The next president stands to inherit a confused and inefficient tax system but also an opportunity for reform, when the 2017 Tax Cuts and Jobs Act (TCJA) expires in 2025. The next administration can address unfinished business by stripping away subsidies that benefit a select few and by crafting a better tax policy for all domestic companies.
Under the current tax code, depreciation schedules specify how different types of assets can be deducted over time. For some investments, firms must wait long periods—ranging from three to 39 years—to deduct costs fully. According to Internal Revenue Service figures, corporations invested $1.1 trillion in 2020 but deducted only $620 billion of those investments on their 2020 tax returns, leaving the rest to deduct on future tax returns. While firms wait, inflation and the time-value of money erode the real value of the deductions, such that firms will be able to deduct only about 81 cents on the dollar of their total 2020 investment costs in real terms. The tax code thus understates business costs and overstates business profits, artificially increasing tax burdens. Higher after-tax costs deter investment, leaving us with a less productive workforce.
Rather than dragging deductions out for years (or even decades), Washington should allow “full expensing”—deducting the entire cost of investments the year that they are made. Policymakers tend to stop short of enacting full expensing. Then, when economic crises hit or industry pressures worsen, they award new subsidies or other forms of protection for specific companies. From tariffs to procurement policy to investment-tax credits, the government tries to identify critical industries or technologies to spare them the full weight of the tax burden. The result is a contorted tax code, structurally biased against investment and rife with special provisions, old and new.
Letting politics dictate capital-allocation decisions does not boast a winning track record. Nations that pursue industrial policy, using tools such as targeted subsidies, often encourage influence-peddling and corruption, resulting in boondoggles rather than breakthroughs. Seemingly well-intended incentives can hamper innovation, make supply chains less resilient, and stifle competition. We should be skeptical that today’s efforts to give special tax treatment to specific industries, such as the Inflation Reduction Act and the CHIPS and Science Act, will bring different outcomes.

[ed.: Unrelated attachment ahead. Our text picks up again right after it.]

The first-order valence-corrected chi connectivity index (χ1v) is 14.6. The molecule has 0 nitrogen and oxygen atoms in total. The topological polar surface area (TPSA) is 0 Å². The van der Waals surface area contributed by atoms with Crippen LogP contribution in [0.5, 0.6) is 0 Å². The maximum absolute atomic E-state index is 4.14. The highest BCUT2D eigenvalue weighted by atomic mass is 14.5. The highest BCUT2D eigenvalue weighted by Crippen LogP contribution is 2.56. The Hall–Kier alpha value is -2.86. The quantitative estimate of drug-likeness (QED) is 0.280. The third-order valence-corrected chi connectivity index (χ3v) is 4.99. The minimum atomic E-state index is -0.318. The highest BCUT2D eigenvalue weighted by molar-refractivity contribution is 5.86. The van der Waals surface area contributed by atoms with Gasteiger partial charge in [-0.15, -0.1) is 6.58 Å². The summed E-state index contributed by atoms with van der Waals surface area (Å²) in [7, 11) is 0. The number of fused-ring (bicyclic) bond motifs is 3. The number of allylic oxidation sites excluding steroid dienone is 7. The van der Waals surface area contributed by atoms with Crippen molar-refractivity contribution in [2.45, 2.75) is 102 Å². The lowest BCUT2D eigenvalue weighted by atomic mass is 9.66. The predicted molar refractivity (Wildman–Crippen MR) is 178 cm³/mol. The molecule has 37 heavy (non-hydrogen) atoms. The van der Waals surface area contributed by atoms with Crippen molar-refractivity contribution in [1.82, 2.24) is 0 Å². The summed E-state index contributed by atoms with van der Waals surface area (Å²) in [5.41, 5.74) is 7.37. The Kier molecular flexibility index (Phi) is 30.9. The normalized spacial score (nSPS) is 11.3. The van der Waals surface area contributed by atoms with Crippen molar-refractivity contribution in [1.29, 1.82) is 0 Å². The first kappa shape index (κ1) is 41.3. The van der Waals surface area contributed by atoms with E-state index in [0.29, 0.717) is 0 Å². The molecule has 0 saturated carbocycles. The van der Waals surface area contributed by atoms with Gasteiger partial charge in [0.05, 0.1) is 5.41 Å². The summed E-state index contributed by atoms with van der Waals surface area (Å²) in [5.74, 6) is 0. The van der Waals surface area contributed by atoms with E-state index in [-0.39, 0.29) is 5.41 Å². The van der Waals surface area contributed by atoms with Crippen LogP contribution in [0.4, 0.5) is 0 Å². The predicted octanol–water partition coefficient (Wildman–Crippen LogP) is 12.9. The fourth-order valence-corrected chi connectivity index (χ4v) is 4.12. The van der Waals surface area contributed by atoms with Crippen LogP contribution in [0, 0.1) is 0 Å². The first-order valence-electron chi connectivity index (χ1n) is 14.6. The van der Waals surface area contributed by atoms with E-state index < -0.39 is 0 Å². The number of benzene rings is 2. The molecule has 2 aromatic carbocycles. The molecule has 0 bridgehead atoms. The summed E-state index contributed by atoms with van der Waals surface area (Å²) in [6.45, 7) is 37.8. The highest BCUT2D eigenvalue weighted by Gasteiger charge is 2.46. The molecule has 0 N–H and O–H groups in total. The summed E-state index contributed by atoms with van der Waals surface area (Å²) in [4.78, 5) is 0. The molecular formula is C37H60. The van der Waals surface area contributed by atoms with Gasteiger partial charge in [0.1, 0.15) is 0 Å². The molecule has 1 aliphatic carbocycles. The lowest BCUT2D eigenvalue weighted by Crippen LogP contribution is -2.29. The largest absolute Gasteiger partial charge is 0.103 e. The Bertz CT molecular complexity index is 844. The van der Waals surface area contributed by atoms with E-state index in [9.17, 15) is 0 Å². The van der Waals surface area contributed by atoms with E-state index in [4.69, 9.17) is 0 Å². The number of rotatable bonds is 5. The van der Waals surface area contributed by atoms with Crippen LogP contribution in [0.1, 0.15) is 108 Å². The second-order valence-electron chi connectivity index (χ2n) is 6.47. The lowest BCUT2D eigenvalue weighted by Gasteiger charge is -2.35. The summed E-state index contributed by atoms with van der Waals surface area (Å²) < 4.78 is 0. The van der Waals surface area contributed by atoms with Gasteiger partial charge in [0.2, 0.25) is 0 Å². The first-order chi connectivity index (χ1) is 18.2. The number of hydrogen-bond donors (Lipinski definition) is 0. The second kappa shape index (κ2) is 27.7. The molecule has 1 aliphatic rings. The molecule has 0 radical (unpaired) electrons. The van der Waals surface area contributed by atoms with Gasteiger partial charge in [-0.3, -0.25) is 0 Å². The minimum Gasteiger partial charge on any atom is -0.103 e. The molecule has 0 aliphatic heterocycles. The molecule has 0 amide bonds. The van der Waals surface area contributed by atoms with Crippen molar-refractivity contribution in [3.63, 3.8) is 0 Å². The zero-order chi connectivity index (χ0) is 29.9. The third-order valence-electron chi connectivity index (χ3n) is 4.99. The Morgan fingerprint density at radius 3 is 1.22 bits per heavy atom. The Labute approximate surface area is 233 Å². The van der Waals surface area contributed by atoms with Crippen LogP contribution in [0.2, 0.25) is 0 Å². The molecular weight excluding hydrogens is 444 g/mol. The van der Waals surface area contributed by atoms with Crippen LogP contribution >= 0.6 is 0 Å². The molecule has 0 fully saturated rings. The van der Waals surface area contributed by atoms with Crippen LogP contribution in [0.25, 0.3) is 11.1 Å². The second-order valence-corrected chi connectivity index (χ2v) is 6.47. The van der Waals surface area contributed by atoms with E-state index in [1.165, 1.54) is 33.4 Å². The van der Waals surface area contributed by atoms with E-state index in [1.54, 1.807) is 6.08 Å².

Some of the reforms in the TCJA, by contrast, took a step in the right direction. The TCJA temporarily allowed companies to deduct immediately the full cost of certain investments, such as machinery and equipment. That provision accounted for $545 billion of the $620 billion immediately deducted in 2020, but it has since begun phasing out. Along with most of the individual income-tax reforms, it is set to expire during the next presidential term.
Full expensing is a better option than reinstating such exemptions. Some policymakers might worry that permanence would remove a tool that they might use in the next downturn or interact with interest deductions to subsidize capital investment. Both concerns are misplaced. Businesses make investment decisions over long horizons, so a temporary incentive does not make a lasting difference. And while the tax treatment of interest could use reform, that’s no argument for keeping long depreciation schedules and maintaining a bias against investment. Under full expensing, all businesses could deduct all their capital investments—machinery, equipment, R&D, structures, and buildings—immediately. The Tax Foundation estimates that if all firms could do this, long-run GDP would grow by roughly 2 percent over current expectations.
The coming expiration of the Tax Cuts and Jobs Act presents an opportunity for a fundamental tax-policy shift. Implementing full expensing would encourage investment without the unwanted side effects of industrial policy.